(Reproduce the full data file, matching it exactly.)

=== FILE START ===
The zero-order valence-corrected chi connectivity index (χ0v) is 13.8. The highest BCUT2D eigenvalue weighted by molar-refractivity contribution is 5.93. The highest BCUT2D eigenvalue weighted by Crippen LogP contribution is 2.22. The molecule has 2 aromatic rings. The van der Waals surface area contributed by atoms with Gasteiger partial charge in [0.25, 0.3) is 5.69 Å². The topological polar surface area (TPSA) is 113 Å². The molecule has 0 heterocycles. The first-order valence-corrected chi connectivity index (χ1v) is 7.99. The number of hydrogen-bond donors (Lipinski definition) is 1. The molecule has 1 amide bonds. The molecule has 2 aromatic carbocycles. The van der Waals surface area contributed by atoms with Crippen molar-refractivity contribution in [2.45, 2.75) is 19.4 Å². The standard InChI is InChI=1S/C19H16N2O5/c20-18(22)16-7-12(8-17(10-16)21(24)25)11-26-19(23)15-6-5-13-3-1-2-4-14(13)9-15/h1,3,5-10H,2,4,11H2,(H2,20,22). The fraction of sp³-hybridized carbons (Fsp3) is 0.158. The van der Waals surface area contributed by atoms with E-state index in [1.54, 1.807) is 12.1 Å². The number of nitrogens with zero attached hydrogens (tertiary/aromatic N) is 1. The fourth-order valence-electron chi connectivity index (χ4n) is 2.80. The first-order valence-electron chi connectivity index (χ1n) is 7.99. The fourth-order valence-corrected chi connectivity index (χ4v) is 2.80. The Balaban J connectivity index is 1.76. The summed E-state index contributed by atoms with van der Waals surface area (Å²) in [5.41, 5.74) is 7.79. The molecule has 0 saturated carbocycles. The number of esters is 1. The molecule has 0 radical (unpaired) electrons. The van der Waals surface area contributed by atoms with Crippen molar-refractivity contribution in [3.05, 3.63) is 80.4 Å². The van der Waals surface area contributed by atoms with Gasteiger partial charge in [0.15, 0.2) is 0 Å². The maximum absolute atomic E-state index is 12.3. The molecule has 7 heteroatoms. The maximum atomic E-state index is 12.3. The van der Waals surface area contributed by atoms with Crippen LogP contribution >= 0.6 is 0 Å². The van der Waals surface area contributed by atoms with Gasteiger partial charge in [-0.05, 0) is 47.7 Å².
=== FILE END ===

The zero-order valence-corrected chi connectivity index (χ0v) is 13.8. The highest BCUT2D eigenvalue weighted by molar-refractivity contribution is 5.93. The highest BCUT2D eigenvalue weighted by Crippen LogP contribution is 2.22. The molecule has 2 aromatic rings. The van der Waals surface area contributed by atoms with Gasteiger partial charge in [0.25, 0.3) is 5.69 Å². The topological polar surface area (TPSA) is 113 Å². The molecule has 0 heterocycles. The first-order valence-corrected chi connectivity index (χ1v) is 7.99. The number of hydrogen-bond donors (Lipinski definition) is 1. The molecule has 1 amide bonds. The molecule has 2 aromatic carbocycles. The van der Waals surface area contributed by atoms with Crippen molar-refractivity contribution in [2.45, 2.75) is 19.4 Å². The standard InChI is InChI=1S/C19H16N2O5/c20-18(22)16-7-12(8-17(10-16)21(24)25)11-26-19(23)15-6-5-13-3-1-2-4-14(13)9-15/h1,3,5-10H,2,4,11H2,(H2,20,22). The fraction of sp³-hybridized carbons (Fsp3) is 0.158. The van der Waals surface area contributed by atoms with E-state index in [1.54, 1.807) is 12.1 Å². The number of nitrogens with zero attached hydrogens (tertiary/aromatic N) is 1. The fourth-order valence-electron chi connectivity index (χ4n) is 2.80. The first-order valence-electron chi connectivity index (χ1n) is 7.99. The fourth-order valence-corrected chi connectivity index (χ4v) is 2.80. The Balaban J connectivity index is 1.76. The summed E-state index contributed by atoms with van der Waals surface area (Å²) in [5.41, 5.74) is 7.79. The molecule has 0 saturated carbocycles. The number of esters is 1. The molecule has 0 radical (unpaired) electrons. The van der Waals surface area contributed by atoms with Crippen molar-refractivity contribution in [3.05, 3.63) is 80.4 Å². The van der Waals surface area contributed by atoms with Gasteiger partial charge in [0.15, 0.2) is 0 Å². The maximum absolute atomic E-state index is 12.3. The molecule has 7 heteroatoms. The maximum atomic E-state index is 12.3. The van der Waals surface area contributed by atoms with Crippen LogP contribution >= 0.6 is 0 Å². The van der Waals surface area contributed by atoms with Gasteiger partial charge in [-0.05, 0) is 47.7 Å².